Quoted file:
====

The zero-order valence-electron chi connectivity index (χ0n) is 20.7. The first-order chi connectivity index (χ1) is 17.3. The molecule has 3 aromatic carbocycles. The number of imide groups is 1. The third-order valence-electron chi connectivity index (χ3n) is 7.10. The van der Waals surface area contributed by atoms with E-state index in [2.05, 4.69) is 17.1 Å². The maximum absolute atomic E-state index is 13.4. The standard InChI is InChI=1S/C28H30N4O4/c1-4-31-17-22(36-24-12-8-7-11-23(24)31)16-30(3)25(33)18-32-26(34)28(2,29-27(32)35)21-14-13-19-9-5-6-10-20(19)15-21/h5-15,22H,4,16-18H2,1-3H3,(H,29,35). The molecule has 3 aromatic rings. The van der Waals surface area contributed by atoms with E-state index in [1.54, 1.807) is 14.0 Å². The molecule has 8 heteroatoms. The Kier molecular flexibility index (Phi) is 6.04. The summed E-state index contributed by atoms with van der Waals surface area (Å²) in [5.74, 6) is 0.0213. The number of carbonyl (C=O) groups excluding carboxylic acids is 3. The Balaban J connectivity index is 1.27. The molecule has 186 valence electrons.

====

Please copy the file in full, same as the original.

The zero-order valence-electron chi connectivity index (χ0n) is 20.7. The first-order chi connectivity index (χ1) is 17.3. The molecule has 3 aromatic carbocycles. The number of imide groups is 1. The third-order valence-electron chi connectivity index (χ3n) is 7.10. The van der Waals surface area contributed by atoms with E-state index in [2.05, 4.69) is 17.1 Å². The maximum absolute atomic E-state index is 13.4. The standard InChI is InChI=1S/C28H30N4O4/c1-4-31-17-22(36-24-12-8-7-11-23(24)31)16-30(3)25(33)18-32-26(34)28(2,29-27(32)35)21-14-13-19-9-5-6-10-20(19)15-21/h5-15,22H,4,16-18H2,1-3H3,(H,29,35). The molecule has 3 aromatic rings. The van der Waals surface area contributed by atoms with E-state index in [1.54, 1.807) is 14.0 Å². The molecule has 8 heteroatoms. The Kier molecular flexibility index (Phi) is 6.04. The summed E-state index contributed by atoms with van der Waals surface area (Å²) in [5.74, 6) is 0.0213. The number of carbonyl (C=O) groups excluding carboxylic acids is 3. The Balaban J connectivity index is 1.27. The molecule has 186 valence electrons.